Minority births www.census.gov
Most children born in the U.S. are now children of color. Just-released 2011 statistics from the U.S. Census Bureau say that 50.4 percent of the U.S. population under one year of age are minorities. Of the 2011 total population, 36.6 percent were minorities, and Hispanics are the most populous group. Five states or equivalents are now majority-minority: California (60.3 percent), the District of Columbia (64.7 percent), Hawaii (77.1 percent), New Mexico (59.8 percent), and Texas (55.2 percent).
Recess combats bullying www.mathematica-mpr.com
New research indicates that a healthy recess is essential to students’ academic achievement. A study from Mathematica Policy Research and Stanford University, Findings from a Randomized Experiment of Playworks: Selected Results from Cohort 1, finds that because recess and organized play improve students’ behavior and ability to focus on learning, time spent in recess actually provides more time for teaching and learning, and that positive and healthy interactions during recess can reduce incidents of bullying and exclusionary behavior.
Social media www.brookings.edu
Collaboration tools like wikis, blogs, social media, and video games allow unmediated, unfiltered communication and lower information costs -- and have fundamentally changed the way information is disseminated, particularly in classroom communication. A report from the Brookings Institution, How Blogs, Social Media, and Video Games Improve Education, says that social media now serve as trust filters for teachers and students; digital content that is recommended by online friends and acquaintances is likely to be accessed. This type of collaboration enhances education and is a new and vital part of learning.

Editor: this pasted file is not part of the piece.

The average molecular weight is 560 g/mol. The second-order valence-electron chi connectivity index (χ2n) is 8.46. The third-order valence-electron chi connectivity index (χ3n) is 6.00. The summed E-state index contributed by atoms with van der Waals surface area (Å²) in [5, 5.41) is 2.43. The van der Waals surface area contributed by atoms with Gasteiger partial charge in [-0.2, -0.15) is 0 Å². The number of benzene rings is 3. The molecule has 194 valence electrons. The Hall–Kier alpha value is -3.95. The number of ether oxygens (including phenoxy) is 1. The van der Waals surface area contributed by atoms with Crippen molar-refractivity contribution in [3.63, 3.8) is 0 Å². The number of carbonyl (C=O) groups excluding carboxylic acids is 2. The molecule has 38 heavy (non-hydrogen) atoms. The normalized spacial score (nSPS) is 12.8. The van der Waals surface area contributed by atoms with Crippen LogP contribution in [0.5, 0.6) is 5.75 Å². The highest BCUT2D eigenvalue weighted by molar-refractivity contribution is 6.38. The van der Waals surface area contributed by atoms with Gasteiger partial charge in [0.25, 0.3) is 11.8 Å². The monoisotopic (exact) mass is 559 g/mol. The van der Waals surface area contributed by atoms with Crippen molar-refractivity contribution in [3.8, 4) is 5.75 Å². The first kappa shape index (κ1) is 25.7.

Stretching school dollars www.edexcellencemedia.net
A policy brief from the Thomas B. Fordham Institute, How School Districts Can Stretch the School Dollar, says that U.S. school districts continue to struggle financially due to lower property tax receipts and built-in contractual cost escalators for teachers’ salaries, pension systems, health insurance, and rising food and fuel costs. The brief recommends that districts create a new, leaner workforce that can implement technology to save money -- and compensate workers for productivity.
Workers lack training and skills www.ced.org
A statement by the Committee for Economic Development, Boosting Postsecondary Education Performance, says that, despite high unemployment rates, U.S. business leaders cannot find workers with the training and skills they need to fill jobs. Increasingly, people who have no training beyond high school will fail to find gainful employment. The statement urges the business community to become guiding partners with -- and advocates for -- the “broad-access” institutions (less-selective colleges, and community and technical colleges) that will have to meet the challenge of enlarging the pool of skilled American workers.
Compiled by Margaret Suslick, ASBJ’s Editorial Assistant.